So here we sit with lots of money but my health suffered so much from the stress of caring for a woman who should have been in assisted living years before i finally screwed up my nerve and did what needed to be done.

We've talked to our own kids about this and we are doing what we need to do to take care of ourselves or hire workers when we need it.
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Old 03-23-2015, 05:07 PM
 
71,700 posts, read 71,801,099 times
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Quote:
Originally Posted by petch751 View Post
Mathjak, thanks for the warning. I have two brothers. Before my mother fell and my one brother and I were giving 27/7 care but both of us were exhausted and miserable. We'd hide it from mom but otherwise it just got to us and it started working on our families, first they never saw us and then when they did we were exhausted.

My other brother acted as if he would help his share but when we asked him what days he could take he'd become argumentative and really very nasty. He bailed before we got started. We no longer talk to him, just the way he wants it because he knows we would ask for his help.

I know a girl who is in financial trouble but instead of being able to work a second job to catch up she takes care of her mom and then ended up in bankruptcy. I have a list of how keeping parents home negatively effects not only the people taking care of the parent but their families.

Because I love my mom, we are going to try again when she gets out of rehab but I really don't know if I can go through all that again. If I pay for help it is so expensive and it will hurt us financially. The whole thing is so heartbreaking.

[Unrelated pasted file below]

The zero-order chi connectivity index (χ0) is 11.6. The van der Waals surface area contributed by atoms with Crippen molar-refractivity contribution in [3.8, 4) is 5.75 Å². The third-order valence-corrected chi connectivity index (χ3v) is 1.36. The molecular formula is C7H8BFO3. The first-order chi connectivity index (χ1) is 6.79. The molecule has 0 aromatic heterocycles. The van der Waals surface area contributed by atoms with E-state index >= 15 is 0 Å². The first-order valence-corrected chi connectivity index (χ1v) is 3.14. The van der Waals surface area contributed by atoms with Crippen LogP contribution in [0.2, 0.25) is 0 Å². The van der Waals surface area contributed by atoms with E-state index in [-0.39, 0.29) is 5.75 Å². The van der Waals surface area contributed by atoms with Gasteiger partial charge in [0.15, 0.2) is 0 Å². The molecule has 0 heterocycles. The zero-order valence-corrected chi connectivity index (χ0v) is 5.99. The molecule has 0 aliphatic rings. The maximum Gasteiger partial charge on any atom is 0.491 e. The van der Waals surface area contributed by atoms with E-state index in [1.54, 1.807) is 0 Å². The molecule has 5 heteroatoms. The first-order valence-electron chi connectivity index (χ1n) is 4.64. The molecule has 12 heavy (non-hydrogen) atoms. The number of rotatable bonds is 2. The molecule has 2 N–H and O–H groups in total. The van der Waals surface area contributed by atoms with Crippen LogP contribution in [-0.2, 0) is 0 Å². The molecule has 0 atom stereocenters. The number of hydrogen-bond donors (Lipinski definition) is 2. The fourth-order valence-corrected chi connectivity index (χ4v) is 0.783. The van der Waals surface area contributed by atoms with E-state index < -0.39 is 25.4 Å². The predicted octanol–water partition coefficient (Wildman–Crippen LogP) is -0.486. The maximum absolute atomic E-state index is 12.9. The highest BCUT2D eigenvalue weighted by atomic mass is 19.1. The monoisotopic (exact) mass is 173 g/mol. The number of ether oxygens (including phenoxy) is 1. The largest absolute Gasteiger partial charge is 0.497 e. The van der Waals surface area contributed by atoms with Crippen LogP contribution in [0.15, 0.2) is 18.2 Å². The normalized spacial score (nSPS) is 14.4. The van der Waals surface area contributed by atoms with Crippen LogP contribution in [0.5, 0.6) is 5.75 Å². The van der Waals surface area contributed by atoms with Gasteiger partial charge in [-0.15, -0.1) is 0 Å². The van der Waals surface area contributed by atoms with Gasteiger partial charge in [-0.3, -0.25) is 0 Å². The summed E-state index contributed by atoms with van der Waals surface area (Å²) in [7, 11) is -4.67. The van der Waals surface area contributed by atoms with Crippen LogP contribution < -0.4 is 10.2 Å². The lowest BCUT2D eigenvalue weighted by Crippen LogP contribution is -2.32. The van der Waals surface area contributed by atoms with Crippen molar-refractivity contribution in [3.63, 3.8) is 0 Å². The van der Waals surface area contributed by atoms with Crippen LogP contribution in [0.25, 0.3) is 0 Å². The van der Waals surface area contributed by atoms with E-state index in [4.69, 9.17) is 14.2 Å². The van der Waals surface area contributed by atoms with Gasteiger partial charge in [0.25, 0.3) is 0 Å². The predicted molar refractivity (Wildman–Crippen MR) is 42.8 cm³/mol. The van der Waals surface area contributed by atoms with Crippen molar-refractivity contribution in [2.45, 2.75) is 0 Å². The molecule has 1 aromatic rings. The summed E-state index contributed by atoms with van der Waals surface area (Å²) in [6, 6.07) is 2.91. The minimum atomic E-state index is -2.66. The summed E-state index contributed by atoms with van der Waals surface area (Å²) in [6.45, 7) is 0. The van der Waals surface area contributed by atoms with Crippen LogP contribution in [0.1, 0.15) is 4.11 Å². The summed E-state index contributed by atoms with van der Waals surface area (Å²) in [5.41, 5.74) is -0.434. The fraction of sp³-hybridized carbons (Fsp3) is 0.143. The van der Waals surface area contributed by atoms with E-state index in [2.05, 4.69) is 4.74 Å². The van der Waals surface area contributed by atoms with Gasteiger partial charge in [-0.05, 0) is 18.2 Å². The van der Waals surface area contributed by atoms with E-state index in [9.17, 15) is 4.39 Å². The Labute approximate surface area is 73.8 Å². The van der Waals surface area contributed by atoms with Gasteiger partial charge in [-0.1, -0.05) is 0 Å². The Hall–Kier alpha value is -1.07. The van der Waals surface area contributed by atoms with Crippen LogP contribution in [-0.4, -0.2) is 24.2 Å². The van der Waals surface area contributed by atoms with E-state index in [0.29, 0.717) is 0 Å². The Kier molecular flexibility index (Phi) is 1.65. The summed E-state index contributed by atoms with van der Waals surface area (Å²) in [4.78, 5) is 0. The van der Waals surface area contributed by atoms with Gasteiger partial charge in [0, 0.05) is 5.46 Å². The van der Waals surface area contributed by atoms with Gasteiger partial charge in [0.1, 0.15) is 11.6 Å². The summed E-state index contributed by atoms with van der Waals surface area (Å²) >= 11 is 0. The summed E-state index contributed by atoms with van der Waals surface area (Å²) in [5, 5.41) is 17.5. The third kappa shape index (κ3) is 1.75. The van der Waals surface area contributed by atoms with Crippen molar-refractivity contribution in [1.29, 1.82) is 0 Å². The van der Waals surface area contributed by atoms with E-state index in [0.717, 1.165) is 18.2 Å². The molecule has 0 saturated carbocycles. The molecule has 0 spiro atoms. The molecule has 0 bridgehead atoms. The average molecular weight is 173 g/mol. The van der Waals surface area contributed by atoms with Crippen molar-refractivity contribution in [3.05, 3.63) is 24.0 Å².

there are usually other issues too. the stay at home spouse goes in to panic mode when care is needed for the spouse who needs it. many times they do not get the care they need because the healthy spouse gets scared and needs that money for their own support.


that is the problem folks run in to who think they are going to self insure long term care events.
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Old 03-24-2015, 02:46 AM
 
71,700 posts, read 71,801,099 times
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Quote:
Originally Posted by petch751 View Post
I suppose you expect your kids to give up their lives when you get to this point right?
on so many levels this rarely ends well for all parties. it ruins the kids careers , jobs , marriages , their relationships with each other and taxes their own resources and the parent needing care gets less than professional care .

depending what has to be done someone usually gets hurt in the end trying to lift or maneuver someone.

while those who could afford ltc plans don't want to part with the dough it could be the cheapest option in the end.

while lots of folks who don't want to part with the dough say they will self insure they really are not.

to be self insured you really need to keep a huge amount of money safe and secure. you can't count on that money if when you need it markets are down 30-50% and it is an extended down turn.


our advisor pointed out that we would be better off keeping that money fully invested and with just a small piece of the average gain pay for the policy.